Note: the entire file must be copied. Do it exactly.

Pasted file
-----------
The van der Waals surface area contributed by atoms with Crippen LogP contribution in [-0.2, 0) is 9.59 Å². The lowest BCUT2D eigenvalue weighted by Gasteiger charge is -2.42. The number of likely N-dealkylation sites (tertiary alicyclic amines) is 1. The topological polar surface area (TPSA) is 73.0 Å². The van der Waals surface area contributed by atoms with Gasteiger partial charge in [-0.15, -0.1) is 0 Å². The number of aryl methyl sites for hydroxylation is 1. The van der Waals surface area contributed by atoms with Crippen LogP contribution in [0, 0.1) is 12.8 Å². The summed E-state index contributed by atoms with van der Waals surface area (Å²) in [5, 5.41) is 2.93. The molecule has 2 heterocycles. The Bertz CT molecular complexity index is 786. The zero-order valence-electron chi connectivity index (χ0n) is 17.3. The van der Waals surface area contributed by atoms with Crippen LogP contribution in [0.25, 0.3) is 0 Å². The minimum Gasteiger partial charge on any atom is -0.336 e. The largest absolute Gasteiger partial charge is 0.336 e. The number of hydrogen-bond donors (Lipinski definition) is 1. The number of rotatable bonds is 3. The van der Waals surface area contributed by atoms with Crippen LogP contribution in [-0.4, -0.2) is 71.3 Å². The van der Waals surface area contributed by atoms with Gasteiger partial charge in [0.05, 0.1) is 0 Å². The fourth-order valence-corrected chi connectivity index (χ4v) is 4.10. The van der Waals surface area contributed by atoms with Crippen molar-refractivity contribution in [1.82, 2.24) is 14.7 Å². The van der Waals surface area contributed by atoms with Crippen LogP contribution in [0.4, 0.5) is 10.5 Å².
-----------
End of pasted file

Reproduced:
The van der Waals surface area contributed by atoms with Crippen LogP contribution in [-0.2, 0) is 9.59 Å². The lowest BCUT2D eigenvalue weighted by Gasteiger charge is -2.42. The number of likely N-dealkylation sites (tertiary alicyclic amines) is 1. The topological polar surface area (TPSA) is 73.0 Å². The van der Waals surface area contributed by atoms with Gasteiger partial charge in [-0.15, -0.1) is 0 Å². The number of aryl methyl sites for hydroxylation is 1. The van der Waals surface area contributed by atoms with Crippen LogP contribution in [0, 0.1) is 12.8 Å². The summed E-state index contributed by atoms with van der Waals surface area (Å²) in [5, 5.41) is 2.93. The molecule has 2 heterocycles. The Bertz CT molecular complexity index is 786. The zero-order valence-electron chi connectivity index (χ0n) is 17.3. The van der Waals surface area contributed by atoms with Crippen LogP contribution in [0.25, 0.3) is 0 Å². The minimum Gasteiger partial charge on any atom is -0.336 e. The largest absolute Gasteiger partial charge is 0.336 e. The number of hydrogen-bond donors (Lipinski definition) is 1. The number of rotatable bonds is 3. The van der Waals surface area contributed by atoms with Crippen LogP contribution in [-0.4, -0.2) is 71.3 Å². The van der Waals surface area contributed by atoms with Gasteiger partial charge in [0.05, 0.1) is 0 Å². The fourth-order valence-corrected chi connectivity index (χ4v) is 4.10. The van der Waals surface area contributed by atoms with Crippen molar-refractivity contribution in [1.82, 2.24) is 14.7 Å². The van der Waals surface area contributed by atoms with Crippen LogP contribution in [0.4, 0.5) is 10.5 Å².